April 8, 2015
A nuclear deal in hand and free of Western sanctions, Iran could more aggressively undermine US allies through “cyber attacks, subversion, and terrorism,” retired Gen James L. Jones, Jr., said April 8.

“Even if a deal is concluded, it is possible that an emboldened Iran free of sanctions will become more aggressive in supporting proxies in the region and continue to undermine the United States’ allies in the region,” said Jones, who is Chairman of the Atlantic Council’s Brent Scowcroft Center on International Security.

World powers—the so-called P5+1 that includes the United States, Britain, Russia, France, China, and Germany—reached a framework agreement with Iran earlier this month that limits Tehran’s nuclear program in return for phased sanctions relief.

“Whether or not you like the P5+1 framework with Iran, no one will claim that it will solve all the problems in the Middle East or even resolve the mistrust and tensions between Iran and the United States and our allies, certainly not overnight,” Jones, who served as National Security Advisor in the Obama administration, said at an Atlantic Council Cyber Risk Wednesday series event that focused on the Iranian cyber threat.

A framework nuclear agreement “could actually enflame risk of major cyber conflict in the region,” he said, and with many obstacles still in the way of it becoming an actual deal “if the agreement fails, tensions are certain to escalate and with them the chances of broader escalation.”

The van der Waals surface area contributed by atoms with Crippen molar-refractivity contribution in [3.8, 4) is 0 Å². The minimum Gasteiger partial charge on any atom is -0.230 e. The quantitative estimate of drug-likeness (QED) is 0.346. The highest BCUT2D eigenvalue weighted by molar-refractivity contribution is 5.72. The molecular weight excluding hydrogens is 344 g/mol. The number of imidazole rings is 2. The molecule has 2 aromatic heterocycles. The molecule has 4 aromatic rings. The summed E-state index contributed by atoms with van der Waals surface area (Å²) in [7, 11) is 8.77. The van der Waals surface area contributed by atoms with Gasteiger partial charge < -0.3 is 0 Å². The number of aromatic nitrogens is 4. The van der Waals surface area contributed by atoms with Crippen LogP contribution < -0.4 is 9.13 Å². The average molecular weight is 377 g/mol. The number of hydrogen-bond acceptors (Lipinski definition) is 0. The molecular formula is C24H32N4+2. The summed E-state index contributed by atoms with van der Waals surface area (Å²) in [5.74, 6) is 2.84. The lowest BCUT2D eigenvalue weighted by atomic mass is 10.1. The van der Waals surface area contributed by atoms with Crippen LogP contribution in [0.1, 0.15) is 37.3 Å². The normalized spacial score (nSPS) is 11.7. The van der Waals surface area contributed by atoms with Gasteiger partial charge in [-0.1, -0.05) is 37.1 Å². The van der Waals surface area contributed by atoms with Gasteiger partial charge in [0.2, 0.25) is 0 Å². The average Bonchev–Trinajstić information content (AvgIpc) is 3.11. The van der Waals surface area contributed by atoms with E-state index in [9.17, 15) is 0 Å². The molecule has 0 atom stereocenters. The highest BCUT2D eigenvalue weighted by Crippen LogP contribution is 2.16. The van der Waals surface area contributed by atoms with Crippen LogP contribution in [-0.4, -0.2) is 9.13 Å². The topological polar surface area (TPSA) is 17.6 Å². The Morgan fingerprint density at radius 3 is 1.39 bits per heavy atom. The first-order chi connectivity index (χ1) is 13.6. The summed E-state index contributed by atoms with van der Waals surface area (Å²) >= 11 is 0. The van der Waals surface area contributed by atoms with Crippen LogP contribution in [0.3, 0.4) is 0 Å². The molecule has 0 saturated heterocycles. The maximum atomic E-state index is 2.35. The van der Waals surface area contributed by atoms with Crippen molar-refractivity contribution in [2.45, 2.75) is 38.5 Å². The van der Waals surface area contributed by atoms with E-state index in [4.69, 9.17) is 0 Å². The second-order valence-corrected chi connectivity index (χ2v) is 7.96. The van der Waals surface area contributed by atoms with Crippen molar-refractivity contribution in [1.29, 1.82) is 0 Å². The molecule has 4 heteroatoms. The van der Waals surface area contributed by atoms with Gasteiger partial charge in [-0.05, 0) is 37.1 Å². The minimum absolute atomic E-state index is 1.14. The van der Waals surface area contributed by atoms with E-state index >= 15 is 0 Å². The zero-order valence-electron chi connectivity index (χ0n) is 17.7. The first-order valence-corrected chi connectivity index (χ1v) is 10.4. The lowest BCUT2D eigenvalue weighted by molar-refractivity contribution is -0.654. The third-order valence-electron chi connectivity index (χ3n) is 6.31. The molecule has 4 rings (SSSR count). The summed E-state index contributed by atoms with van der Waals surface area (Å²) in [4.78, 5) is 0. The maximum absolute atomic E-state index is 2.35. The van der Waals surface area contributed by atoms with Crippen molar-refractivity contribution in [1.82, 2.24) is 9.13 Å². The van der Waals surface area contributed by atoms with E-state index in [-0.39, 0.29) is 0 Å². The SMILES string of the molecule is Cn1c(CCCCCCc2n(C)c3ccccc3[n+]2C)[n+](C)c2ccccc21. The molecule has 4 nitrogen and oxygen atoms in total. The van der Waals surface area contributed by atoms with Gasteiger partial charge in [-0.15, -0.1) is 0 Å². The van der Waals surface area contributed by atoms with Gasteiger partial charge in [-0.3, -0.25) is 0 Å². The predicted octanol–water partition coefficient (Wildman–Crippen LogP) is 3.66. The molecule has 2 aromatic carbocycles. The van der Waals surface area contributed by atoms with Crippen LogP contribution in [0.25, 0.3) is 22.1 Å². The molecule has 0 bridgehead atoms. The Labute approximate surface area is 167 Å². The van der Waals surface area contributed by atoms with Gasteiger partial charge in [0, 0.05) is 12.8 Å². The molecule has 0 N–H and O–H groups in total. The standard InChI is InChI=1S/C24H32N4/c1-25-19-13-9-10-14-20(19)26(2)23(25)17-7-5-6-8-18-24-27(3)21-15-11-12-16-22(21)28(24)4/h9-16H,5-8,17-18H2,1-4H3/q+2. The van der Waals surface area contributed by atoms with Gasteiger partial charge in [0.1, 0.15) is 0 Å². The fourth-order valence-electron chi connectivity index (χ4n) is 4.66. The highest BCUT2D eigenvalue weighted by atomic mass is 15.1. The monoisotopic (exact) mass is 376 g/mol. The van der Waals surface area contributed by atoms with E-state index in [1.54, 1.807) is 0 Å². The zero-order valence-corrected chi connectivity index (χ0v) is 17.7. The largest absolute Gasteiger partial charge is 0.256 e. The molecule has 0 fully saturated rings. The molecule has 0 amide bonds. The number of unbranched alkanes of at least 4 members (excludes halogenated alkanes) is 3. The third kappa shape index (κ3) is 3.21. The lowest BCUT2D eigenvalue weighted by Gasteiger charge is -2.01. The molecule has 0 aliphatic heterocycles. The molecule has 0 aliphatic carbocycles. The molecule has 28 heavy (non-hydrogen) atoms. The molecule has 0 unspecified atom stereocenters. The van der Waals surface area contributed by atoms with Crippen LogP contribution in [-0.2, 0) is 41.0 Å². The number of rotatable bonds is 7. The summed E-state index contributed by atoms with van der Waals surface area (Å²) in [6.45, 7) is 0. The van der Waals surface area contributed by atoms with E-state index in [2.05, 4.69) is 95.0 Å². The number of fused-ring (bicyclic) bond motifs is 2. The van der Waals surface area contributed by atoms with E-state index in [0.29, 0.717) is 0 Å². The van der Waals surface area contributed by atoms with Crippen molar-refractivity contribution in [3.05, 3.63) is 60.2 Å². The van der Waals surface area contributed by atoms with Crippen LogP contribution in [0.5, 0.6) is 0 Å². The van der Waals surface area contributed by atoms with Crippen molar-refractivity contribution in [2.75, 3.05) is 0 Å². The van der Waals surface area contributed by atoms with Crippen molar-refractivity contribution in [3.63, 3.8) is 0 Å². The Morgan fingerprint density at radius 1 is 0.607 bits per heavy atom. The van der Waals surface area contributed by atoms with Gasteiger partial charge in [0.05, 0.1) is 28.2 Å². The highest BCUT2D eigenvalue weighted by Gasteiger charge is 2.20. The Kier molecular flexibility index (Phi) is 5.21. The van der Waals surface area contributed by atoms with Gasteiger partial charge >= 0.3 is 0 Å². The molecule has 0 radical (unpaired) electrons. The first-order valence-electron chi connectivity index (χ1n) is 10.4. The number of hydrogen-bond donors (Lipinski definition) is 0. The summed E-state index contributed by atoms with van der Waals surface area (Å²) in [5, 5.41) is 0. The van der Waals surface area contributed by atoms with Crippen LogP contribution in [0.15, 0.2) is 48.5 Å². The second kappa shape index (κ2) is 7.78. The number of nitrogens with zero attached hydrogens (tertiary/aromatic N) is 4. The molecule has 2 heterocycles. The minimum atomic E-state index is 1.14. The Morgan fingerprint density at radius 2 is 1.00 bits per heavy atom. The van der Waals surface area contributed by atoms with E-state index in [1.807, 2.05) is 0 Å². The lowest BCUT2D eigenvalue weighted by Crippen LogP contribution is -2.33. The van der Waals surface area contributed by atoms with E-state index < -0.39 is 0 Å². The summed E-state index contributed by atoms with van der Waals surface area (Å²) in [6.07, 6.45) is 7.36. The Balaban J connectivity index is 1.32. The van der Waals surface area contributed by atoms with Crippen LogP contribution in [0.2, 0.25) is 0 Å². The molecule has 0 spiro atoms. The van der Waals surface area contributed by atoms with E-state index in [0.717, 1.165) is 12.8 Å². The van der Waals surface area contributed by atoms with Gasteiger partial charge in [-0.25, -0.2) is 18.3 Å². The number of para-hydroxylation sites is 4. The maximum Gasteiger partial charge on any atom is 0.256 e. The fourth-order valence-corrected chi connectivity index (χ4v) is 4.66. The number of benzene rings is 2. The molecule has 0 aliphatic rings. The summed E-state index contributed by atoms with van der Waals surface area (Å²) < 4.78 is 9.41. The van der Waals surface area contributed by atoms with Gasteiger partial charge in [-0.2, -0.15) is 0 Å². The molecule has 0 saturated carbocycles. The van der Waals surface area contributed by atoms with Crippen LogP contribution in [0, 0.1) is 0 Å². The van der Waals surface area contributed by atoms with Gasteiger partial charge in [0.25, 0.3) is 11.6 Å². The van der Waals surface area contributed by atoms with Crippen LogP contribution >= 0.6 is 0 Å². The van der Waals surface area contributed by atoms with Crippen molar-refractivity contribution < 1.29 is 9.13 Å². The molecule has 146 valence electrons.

Jones said it was possible that nervous US allies in the region may use their own cyber capabilities against Iran.

The Obama administration faces an uphill task of selling the so-called Joint Comprehensive Plan of Action with Iran to Congress and the United States’ friends and allies in the Middle East. Israeli Prime Minister Benjamin Netanyahu has called the agreement a “grave danger” that will “threaten the very survival” of Israel. Members of Congress, mostly Republicans, also oppose the deal.

The agreement increases the time it will take Iran to develop enough highly enriched uranium to build a bomb to at least one year by shutting off the main pathways for Iran to achieve this goal.

If it complies with the terms of the agreement, Iran will be rewarded with the phased removal of crippling sanctions imposed by the United States, the European Union, and the United Nations Security Council.

The details of a final agreement are to be worked out by a self-imposed June 30 deadline.

“Even if such an accord is reached later on this summer under the best of circumstances, the US and Iran will remain deeply mistrustful and opposed on many other fronts,” said Jones.

He cited some areas of friction, including Iranian support for Bashar Assad’s regime in Syria, its hostility toward Israel, and its support for terrorism and Zaydi Shia Houthi rebels in Yemen.

“Iran will seek to enhance its geopolitical dominance of the region,” said Jones.

Iran’s capabilities to launch cyber attacks represent a growing threat to the United States and its allies in the Middle East, he added.

Iran was the victim of a series of cyber attacks by the United States and Israel in 2010 in which the Stuxnet computer virus destroyed centrifuges at an Iranian uranium enrichment facility.

Iran has since been accused by US officials of unleashing its own cyber attacks, including on Saudi state oil company Aramco and the Qatari natural gas firm RasGas in 2012, and the Sands casino in 2014.

Jones said the United States, Israel, and Gulf Cooperation Council countries must take steps to prepare for a “more aggressive Iranian cyber posture.”

“China and Russia were long seen as the major strategic cyber threats to the United States,” he said. “It is clear that Iran has become a capable, motivated, and yet unpredictable cyber power.”

Ashish Kumar Sen is a staff writer at the Atlantic Council.